I recently discovered the Christian site for women, Revive Our Hearts, and for the most part have enjoyed many of their articles. Then yesterday I came across this article on their Facebook page with the lead in
“How Jen Wilkin makes Santa a part of her family—strategically”
You can find the article HERE.
I was not surprised by Wilkin’s handle of Santa, albeit her use of the word “strategically”. I disagreed with many of her points finding them shallow. However, what threw me off the most were the comments. That’s when my blog brain went into overdrive.
I just don’t understand why women need the validation of another “stronger” or popular Christian woman to justify whether or not they should do or not do certain activities.
One woman wrote this
“I’ve been an anti-Santa parent for all of the reasons you mentioned (don’t want to lie to my kids, don’t like the God-like nature of Santa, etc.), but I like the way you’ve approached it. I think we’ll be doing something like this at my house from now on“
One woman was brave enough to rebuke Wilkin for writing a piece that encourages women to go against what Wilkin calls “matters of conscience”.
Here is some of Wilkin’s reponse.
“I cannot apologize for offering an alternative view on an issue that is a matter of conscience. I think the absence of dialogue on matters of conscience would be harmful to the health of the church. All matters of conscience require struggle.”
Matters of conscience????
That’s an interesting choice of words.
Last time I checked, as a Christian, when the Holy Spirit takes up residence in our hearts and minds, not only are our actions and desires transformed, but I might even venture to say our conscience is affected as well…….but….I am not a “Christian leader” nor am I a super popular Christian woman author….so I am sure I am wrong. (enter ooze of sarcasm)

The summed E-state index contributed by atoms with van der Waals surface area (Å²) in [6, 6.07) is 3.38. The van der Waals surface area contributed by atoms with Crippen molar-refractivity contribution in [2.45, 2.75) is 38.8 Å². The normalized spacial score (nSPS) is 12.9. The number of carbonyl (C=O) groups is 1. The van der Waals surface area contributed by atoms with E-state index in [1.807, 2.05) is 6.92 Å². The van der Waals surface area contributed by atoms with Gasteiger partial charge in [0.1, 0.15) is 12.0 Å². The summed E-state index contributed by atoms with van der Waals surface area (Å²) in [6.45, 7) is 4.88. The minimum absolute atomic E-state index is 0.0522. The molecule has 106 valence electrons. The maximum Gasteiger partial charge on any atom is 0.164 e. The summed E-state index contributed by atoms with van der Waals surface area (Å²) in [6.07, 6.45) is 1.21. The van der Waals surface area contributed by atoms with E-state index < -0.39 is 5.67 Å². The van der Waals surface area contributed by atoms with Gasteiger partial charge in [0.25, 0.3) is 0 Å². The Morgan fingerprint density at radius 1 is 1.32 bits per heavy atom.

Needless to say, this morning I opened up my laptop and was enthusiastically reminded why I love another website, Desiring God. My blog hackles calmed down as I read and listened to what John Piper said on this very controversial “matter of conscience” issue concerning Santa.
The article was written based on a transcript of what Piper discussed in an Ask Pastor John podcast. You can find that HERE.
My favorite words in the podcast were
“I cannot see why a parent, if they know and love Jesus, if they have found Jesus to be the greatest treasure in the world, why they would bring Jesus out of the celebration and Santa into the celebration at all — I mean, he is just irrelevant. He has nothing to do with it. He is zero.
Santa is nothing.
I just don’t get, nor can I wrap my mind around why Christian parents get conflicted about this issue. It’s a non-issue.
I think the real conflict is an issue of “warm fuzzy feelings”.
All these conflicted parents grew up with nostalgic feelings of Christmas, which included Santa. They piggy back Santa onto Jesus because that’s what their parents did and to leave Santa out would be to rip apart the warm fuzzy feelings that were mapped out in their hearts year after year after year. These parents grow up and have children of their own and want to give their children what “they had”, even if at times, it conflicts with the Holy Spirit telling them different.
Every Christian parent I have ever talked to about Santa tells me the same thing. He was a part of THEIR Christmas so they don’t feel convicted to get rid of Santa for their own children. Of course, these parents go on to tell me the various ways in which Santa is simply in the “fun” background and they also share with me the ways they have “allowed” Jesus to take center stage. I also get history lessons reminding me of the story of St. Nick who was a “real person”, apparently trying to legitimize to me and themselves the reasons they want to keep Santa in their Christmas.
I encourage everyone to listen to Piper’s take on Santa.
Again, here is the link to the podcast.
I honestly think it’s a must listen to….then pray about it…then let the Holy Spirit guide us into all truth…not nostalgic feelings that make us feel warm and fuzzy.